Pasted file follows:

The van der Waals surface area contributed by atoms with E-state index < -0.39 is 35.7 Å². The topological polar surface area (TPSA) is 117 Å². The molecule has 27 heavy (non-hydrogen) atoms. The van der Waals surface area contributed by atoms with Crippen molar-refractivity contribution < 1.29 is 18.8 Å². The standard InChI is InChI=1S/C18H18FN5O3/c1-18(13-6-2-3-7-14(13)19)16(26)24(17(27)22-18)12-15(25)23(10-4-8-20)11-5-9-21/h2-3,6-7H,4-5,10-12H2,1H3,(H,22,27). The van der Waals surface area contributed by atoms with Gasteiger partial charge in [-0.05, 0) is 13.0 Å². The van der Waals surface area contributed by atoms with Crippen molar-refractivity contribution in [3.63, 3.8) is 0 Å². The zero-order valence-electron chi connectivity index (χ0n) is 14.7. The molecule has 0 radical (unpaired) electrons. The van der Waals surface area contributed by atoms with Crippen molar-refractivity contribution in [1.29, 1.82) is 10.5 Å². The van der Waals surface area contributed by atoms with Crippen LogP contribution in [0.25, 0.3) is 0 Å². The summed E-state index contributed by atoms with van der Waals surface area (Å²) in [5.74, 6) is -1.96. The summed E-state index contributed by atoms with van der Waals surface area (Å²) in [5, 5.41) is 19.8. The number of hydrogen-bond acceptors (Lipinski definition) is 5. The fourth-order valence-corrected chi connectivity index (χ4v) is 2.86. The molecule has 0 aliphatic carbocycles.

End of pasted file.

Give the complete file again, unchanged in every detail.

The van der Waals surface area contributed by atoms with E-state index < -0.39 is 35.7 Å². The topological polar surface area (TPSA) is 117 Å². The molecule has 27 heavy (non-hydrogen) atoms. The van der Waals surface area contributed by atoms with Crippen molar-refractivity contribution < 1.29 is 18.8 Å². The standard InChI is InChI=1S/C18H18FN5O3/c1-18(13-6-2-3-7-14(13)19)16(26)24(17(27)22-18)12-15(25)23(10-4-8-20)11-5-9-21/h2-3,6-7H,4-5,10-12H2,1H3,(H,22,27). The van der Waals surface area contributed by atoms with Gasteiger partial charge in [-0.05, 0) is 13.0 Å². The van der Waals surface area contributed by atoms with Crippen molar-refractivity contribution in [3.63, 3.8) is 0 Å². The zero-order valence-electron chi connectivity index (χ0n) is 14.7. The molecule has 0 radical (unpaired) electrons. The van der Waals surface area contributed by atoms with Crippen molar-refractivity contribution in [1.29, 1.82) is 10.5 Å². The van der Waals surface area contributed by atoms with Crippen LogP contribution in [0.25, 0.3) is 0 Å². The summed E-state index contributed by atoms with van der Waals surface area (Å²) in [5.74, 6) is -1.96. The summed E-state index contributed by atoms with van der Waals surface area (Å²) in [5, 5.41) is 19.8. The number of hydrogen-bond acceptors (Lipinski definition) is 5. The fourth-order valence-corrected chi connectivity index (χ4v) is 2.86. The molecule has 0 aliphatic carbocycles.